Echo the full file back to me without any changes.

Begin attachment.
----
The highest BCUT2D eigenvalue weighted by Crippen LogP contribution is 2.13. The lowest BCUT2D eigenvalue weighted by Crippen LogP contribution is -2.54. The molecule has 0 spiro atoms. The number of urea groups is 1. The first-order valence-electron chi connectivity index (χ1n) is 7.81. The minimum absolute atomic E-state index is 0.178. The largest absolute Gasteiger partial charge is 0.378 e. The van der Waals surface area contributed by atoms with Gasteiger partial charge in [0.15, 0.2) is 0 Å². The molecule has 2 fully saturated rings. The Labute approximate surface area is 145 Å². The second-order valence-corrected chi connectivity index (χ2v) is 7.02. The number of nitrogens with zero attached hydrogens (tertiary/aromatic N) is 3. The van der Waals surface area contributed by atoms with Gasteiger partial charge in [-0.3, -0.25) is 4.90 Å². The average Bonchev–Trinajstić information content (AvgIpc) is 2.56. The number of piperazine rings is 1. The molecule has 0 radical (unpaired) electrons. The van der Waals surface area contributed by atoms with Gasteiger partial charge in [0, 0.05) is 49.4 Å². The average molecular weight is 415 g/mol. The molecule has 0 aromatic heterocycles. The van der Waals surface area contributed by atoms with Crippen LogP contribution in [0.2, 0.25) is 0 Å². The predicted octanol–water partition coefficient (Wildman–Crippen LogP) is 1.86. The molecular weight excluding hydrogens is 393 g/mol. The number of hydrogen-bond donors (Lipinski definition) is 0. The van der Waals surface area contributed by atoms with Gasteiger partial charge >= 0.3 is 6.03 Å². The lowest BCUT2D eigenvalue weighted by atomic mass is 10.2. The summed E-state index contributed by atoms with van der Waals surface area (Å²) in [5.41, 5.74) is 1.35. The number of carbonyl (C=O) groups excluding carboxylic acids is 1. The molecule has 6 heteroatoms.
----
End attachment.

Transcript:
The highest BCUT2D eigenvalue weighted by Crippen LogP contribution is 2.13. The lowest BCUT2D eigenvalue weighted by Crippen LogP contribution is -2.54. The molecule has 0 spiro atoms. The number of urea groups is 1. The first-order valence-electron chi connectivity index (χ1n) is 7.81. The minimum absolute atomic E-state index is 0.178. The largest absolute Gasteiger partial charge is 0.378 e. The van der Waals surface area contributed by atoms with Gasteiger partial charge in [0.15, 0.2) is 0 Å². The molecule has 2 fully saturated rings. The Labute approximate surface area is 145 Å². The second-order valence-corrected chi connectivity index (χ2v) is 7.02. The number of nitrogens with zero attached hydrogens (tertiary/aromatic N) is 3. The van der Waals surface area contributed by atoms with Gasteiger partial charge in [-0.3, -0.25) is 4.90 Å². The average Bonchev–Trinajstić information content (AvgIpc) is 2.56. The number of piperazine rings is 1. The molecule has 0 radical (unpaired) electrons. The van der Waals surface area contributed by atoms with Gasteiger partial charge in [0, 0.05) is 49.4 Å². The average molecular weight is 415 g/mol. The molecule has 0 aromatic heterocycles. The van der Waals surface area contributed by atoms with Crippen LogP contribution in [0.2, 0.25) is 0 Å². The predicted octanol–water partition coefficient (Wildman–Crippen LogP) is 1.86. The molecular weight excluding hydrogens is 393 g/mol. The number of hydrogen-bond donors (Lipinski definition) is 0. The van der Waals surface area contributed by atoms with Gasteiger partial charge >= 0.3 is 6.03 Å². The lowest BCUT2D eigenvalue weighted by atomic mass is 10.2. The summed E-state index contributed by atoms with van der Waals surface area (Å²) in [5.41, 5.74) is 1.35. The number of carbonyl (C=O) groups excluding carboxylic acids is 1. The molecule has 6 heteroatoms.